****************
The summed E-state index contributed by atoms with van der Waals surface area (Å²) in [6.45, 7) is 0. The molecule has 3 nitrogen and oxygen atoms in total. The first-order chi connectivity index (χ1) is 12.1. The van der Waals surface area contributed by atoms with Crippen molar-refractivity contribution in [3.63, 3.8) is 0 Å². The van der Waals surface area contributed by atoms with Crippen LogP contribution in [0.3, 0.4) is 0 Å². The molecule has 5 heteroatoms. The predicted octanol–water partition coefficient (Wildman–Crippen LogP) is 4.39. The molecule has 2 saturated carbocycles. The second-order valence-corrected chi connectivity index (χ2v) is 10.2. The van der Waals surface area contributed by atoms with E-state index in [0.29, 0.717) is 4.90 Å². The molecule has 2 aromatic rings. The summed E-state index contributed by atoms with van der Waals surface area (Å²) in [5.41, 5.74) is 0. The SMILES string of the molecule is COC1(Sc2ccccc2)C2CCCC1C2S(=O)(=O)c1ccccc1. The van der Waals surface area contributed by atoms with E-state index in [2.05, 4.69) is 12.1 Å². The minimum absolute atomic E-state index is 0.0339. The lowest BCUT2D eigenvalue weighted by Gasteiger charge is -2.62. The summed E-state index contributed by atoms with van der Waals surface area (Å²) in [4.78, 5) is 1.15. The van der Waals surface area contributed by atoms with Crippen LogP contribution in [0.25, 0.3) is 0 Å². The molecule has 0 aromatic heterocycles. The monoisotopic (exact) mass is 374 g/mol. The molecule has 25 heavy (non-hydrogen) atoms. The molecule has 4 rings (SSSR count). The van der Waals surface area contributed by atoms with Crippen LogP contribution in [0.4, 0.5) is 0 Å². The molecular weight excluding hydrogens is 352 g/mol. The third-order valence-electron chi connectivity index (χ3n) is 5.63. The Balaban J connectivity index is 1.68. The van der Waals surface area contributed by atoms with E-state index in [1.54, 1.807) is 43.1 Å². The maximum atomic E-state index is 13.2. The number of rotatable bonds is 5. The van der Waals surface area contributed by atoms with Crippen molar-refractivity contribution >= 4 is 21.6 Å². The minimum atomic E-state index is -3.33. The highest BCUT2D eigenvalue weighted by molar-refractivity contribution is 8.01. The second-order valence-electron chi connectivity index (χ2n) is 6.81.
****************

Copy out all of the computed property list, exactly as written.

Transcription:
The summed E-state index contributed by atoms with van der Waals surface area (Å²) in [6.45, 7) is 0. The molecule has 3 nitrogen and oxygen atoms in total. The first-order chi connectivity index (χ1) is 12.1. The van der Waals surface area contributed by atoms with Crippen molar-refractivity contribution in [3.63, 3.8) is 0 Å². The van der Waals surface area contributed by atoms with Crippen LogP contribution in [0.3, 0.4) is 0 Å². The molecule has 5 heteroatoms. The predicted octanol–water partition coefficient (Wildman–Crippen LogP) is 4.39. The molecule has 2 saturated carbocycles. The second-order valence-corrected chi connectivity index (χ2v) is 10.2. The van der Waals surface area contributed by atoms with E-state index in [0.29, 0.717) is 4.90 Å². The molecule has 2 aromatic rings. The summed E-state index contributed by atoms with van der Waals surface area (Å²) in [5.41, 5.74) is 0. The SMILES string of the molecule is COC1(Sc2ccccc2)C2CCCC1C2S(=O)(=O)c1ccccc1. The van der Waals surface area contributed by atoms with E-state index in [2.05, 4.69) is 12.1 Å². The minimum absolute atomic E-state index is 0.0339. The lowest BCUT2D eigenvalue weighted by Gasteiger charge is -2.62. The summed E-state index contributed by atoms with van der Waals surface area (Å²) in [4.78, 5) is 1.15. The van der Waals surface area contributed by atoms with Crippen LogP contribution in [0.25, 0.3) is 0 Å². The molecule has 0 aromatic heterocycles. The monoisotopic (exact) mass is 374 g/mol. The molecule has 25 heavy (non-hydrogen) atoms. The molecule has 4 rings (SSSR count). The van der Waals surface area contributed by atoms with Crippen LogP contribution in [0.4, 0.5) is 0 Å². The molecular weight excluding hydrogens is 352 g/mol. The third-order valence-electron chi connectivity index (χ3n) is 5.63. The Balaban J connectivity index is 1.68. The van der Waals surface area contributed by atoms with E-state index in [1.54, 1.807) is 43.1 Å². The maximum atomic E-state index is 13.2. The number of rotatable bonds is 5. The van der Waals surface area contributed by atoms with Crippen molar-refractivity contribution >= 4 is 21.6 Å². The minimum atomic E-state index is -3.33. The highest BCUT2D eigenvalue weighted by molar-refractivity contribution is 8.01. The second-order valence-electron chi connectivity index (χ2n) is 6.81.